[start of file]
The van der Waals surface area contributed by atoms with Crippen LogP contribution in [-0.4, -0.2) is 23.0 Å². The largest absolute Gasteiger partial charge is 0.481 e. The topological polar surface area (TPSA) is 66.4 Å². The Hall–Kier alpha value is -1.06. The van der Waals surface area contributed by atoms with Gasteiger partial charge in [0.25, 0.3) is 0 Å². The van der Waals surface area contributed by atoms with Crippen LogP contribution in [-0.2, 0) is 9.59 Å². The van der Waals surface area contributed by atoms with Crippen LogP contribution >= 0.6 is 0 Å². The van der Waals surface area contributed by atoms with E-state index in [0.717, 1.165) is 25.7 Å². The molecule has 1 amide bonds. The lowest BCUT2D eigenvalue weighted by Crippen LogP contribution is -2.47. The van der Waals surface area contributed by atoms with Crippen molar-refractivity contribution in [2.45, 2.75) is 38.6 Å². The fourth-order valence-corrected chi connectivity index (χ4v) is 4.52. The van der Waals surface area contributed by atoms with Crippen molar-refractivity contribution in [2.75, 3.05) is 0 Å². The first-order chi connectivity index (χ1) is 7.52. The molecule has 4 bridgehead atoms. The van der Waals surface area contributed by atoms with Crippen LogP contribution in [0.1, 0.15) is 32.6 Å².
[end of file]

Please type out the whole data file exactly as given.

The van der Waals surface area contributed by atoms with Crippen LogP contribution in [-0.4, -0.2) is 23.0 Å². The largest absolute Gasteiger partial charge is 0.481 e. The topological polar surface area (TPSA) is 66.4 Å². The Hall–Kier alpha value is -1.06. The van der Waals surface area contributed by atoms with Gasteiger partial charge in [0.25, 0.3) is 0 Å². The van der Waals surface area contributed by atoms with Crippen LogP contribution in [-0.2, 0) is 9.59 Å². The van der Waals surface area contributed by atoms with Crippen LogP contribution >= 0.6 is 0 Å². The van der Waals surface area contributed by atoms with E-state index in [0.717, 1.165) is 25.7 Å². The molecule has 1 amide bonds. The lowest BCUT2D eigenvalue weighted by Crippen LogP contribution is -2.47. The van der Waals surface area contributed by atoms with Crippen molar-refractivity contribution in [2.45, 2.75) is 38.6 Å². The fourth-order valence-corrected chi connectivity index (χ4v) is 4.52. The van der Waals surface area contributed by atoms with Crippen molar-refractivity contribution in [2.75, 3.05) is 0 Å². The first-order chi connectivity index (χ1) is 7.52. The molecule has 4 bridgehead atoms. The van der Waals surface area contributed by atoms with Crippen LogP contribution in [0.1, 0.15) is 32.6 Å².